We wanted the model to be:

  • Applicable for all organizations
  • Applicable for all content of long-term value
  • Preservation strategy and solution agnostic
  • Based on existing good practice
  • Simple to understand and quick to apply


What to call it?

We have given the model a new name.

We wanted the name to reflect one of our key principles - the fact that it should be simple and quick to apply, so we have called it the DPC Rapid Assessment Model - DPC RAM* for short.


An actual ram

An actual ram that I met on holiday last month (he wanted my lunch)


How to use it

We are currently exploring how we can use the model, not just for the NDA, but as a benefit for all DPC members. We have lots of ideas about how we could use it as part of our new member induction process, and on a regular schedule after that. This would help members to see how they are progressing over time, and where they would like to focus their future efforts.

The DPC will provide a template or tool to help members record the results of their benchmarking exercise. We would like to collate this information so that we can visualise where members are in their digital preservation journey and show progress over time. We would also like to enable members to benchmark their own digital preservation maturity against their peers, by seeing how their results compare with those of similar organisations. This information could be used for internal advocacy or as evidence to include within a business case. Members would be able to choose how their information can be used by the DPC and other members.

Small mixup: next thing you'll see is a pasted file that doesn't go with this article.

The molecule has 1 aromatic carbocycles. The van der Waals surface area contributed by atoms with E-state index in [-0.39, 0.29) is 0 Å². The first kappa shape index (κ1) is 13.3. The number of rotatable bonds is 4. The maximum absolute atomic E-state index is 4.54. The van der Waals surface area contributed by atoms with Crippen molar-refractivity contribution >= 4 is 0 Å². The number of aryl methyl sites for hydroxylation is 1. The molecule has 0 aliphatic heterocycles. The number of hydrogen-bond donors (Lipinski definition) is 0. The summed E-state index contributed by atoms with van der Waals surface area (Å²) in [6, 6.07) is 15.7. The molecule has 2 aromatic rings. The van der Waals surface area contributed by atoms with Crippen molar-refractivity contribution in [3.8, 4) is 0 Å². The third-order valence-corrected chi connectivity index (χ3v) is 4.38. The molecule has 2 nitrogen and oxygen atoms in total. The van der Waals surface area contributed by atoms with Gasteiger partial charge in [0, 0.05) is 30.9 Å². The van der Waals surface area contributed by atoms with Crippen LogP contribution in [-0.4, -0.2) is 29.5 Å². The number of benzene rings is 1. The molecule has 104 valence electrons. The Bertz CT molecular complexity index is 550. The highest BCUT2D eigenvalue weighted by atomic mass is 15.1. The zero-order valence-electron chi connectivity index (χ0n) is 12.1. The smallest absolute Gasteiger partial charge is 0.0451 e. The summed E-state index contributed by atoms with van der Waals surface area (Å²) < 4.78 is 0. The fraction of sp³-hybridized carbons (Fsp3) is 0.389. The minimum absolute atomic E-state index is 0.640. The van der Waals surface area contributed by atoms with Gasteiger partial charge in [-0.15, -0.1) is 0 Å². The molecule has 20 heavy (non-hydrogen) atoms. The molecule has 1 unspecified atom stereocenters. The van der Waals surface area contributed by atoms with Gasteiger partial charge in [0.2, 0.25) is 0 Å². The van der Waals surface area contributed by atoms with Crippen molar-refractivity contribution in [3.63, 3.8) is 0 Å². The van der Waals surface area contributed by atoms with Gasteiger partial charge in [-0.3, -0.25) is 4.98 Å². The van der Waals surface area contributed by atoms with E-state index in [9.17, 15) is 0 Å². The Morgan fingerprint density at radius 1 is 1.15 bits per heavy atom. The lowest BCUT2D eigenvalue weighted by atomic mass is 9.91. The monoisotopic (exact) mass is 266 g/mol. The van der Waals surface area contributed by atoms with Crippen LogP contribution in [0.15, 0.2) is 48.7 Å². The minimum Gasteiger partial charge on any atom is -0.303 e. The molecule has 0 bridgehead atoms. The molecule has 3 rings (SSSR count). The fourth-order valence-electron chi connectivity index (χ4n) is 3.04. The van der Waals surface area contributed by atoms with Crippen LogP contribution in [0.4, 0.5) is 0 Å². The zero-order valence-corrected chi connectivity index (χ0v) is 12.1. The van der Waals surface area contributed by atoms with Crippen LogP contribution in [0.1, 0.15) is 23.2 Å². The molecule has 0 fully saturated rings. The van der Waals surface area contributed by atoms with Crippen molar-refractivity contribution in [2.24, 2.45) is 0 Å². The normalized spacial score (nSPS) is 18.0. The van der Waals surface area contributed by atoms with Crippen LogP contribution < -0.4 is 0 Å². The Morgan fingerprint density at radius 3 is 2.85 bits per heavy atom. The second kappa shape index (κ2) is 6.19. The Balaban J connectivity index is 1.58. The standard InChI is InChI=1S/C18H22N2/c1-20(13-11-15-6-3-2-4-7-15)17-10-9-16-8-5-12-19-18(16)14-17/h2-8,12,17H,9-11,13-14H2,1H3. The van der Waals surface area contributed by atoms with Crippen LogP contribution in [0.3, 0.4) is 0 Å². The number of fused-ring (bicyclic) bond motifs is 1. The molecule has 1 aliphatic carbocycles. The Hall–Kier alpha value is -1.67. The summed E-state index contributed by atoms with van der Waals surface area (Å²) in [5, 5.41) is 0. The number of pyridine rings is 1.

For DPC staff, this would be a great way of helping us understand our members better. If we can see where the pain points are for an organisation it will enable us to more effectively plan our support and future activities.

The model would also be available as a stand alone resource for non-DPC members to use.


Review and feedback

The model has already benefited from a thorough review by the DPC’s Research and Practice sub-committee and from Adrian Brown, and is much improved as a result.

We have also tested the model with both established and new DPC members and feedback so far has been very positive.

We would now like to make it available for wider DPC Member and Supporter feedback. If you have a couple of hours available to cast your eye over it and test it out for us we would love to hear from you - contact me at

...and we are planning to roll this out as a member benefit in September so do watch this space.



* All credit to Sean Rippington for the name/acronym. We are now considering the development of a whole suite of farm animal related resources....

Scroll to top